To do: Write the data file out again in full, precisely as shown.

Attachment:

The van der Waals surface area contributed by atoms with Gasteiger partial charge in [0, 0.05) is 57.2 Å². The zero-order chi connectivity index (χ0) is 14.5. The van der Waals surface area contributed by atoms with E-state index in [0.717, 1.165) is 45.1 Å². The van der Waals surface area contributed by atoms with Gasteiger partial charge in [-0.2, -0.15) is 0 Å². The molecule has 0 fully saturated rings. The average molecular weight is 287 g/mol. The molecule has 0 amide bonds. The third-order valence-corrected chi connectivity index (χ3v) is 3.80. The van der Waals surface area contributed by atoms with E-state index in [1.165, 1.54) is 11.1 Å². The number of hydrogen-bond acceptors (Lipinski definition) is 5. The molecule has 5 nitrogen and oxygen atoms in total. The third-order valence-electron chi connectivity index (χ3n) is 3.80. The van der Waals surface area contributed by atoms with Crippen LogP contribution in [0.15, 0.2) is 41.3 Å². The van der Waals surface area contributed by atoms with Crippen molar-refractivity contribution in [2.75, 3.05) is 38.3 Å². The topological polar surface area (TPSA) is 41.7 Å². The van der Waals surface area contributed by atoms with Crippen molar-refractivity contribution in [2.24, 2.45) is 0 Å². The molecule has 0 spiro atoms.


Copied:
The van der Waals surface area contributed by atoms with Gasteiger partial charge in [0, 0.05) is 57.2 Å². The zero-order chi connectivity index (χ0) is 14.5. The van der Waals surface area contributed by atoms with E-state index in [0.717, 1.165) is 45.1 Å². The van der Waals surface area contributed by atoms with Gasteiger partial charge in [-0.2, -0.15) is 0 Å². The molecule has 0 fully saturated rings. The average molecular weight is 287 g/mol. The molecule has 0 amide bonds. The third-order valence-corrected chi connectivity index (χ3v) is 3.80. The van der Waals surface area contributed by atoms with E-state index in [1.165, 1.54) is 11.1 Å². The number of hydrogen-bond acceptors (Lipinski definition) is 5. The molecule has 5 nitrogen and oxygen atoms in total. The third-order valence-electron chi connectivity index (χ3n) is 3.80. The van der Waals surface area contributed by atoms with Crippen LogP contribution in [0.15, 0.2) is 41.3 Å². The van der Waals surface area contributed by atoms with Crippen molar-refractivity contribution in [2.75, 3.05) is 38.3 Å². The topological polar surface area (TPSA) is 41.7 Å². The van der Waals surface area contributed by atoms with Crippen molar-refractivity contribution in [2.24, 2.45) is 0 Å². The molecule has 0 spiro atoms.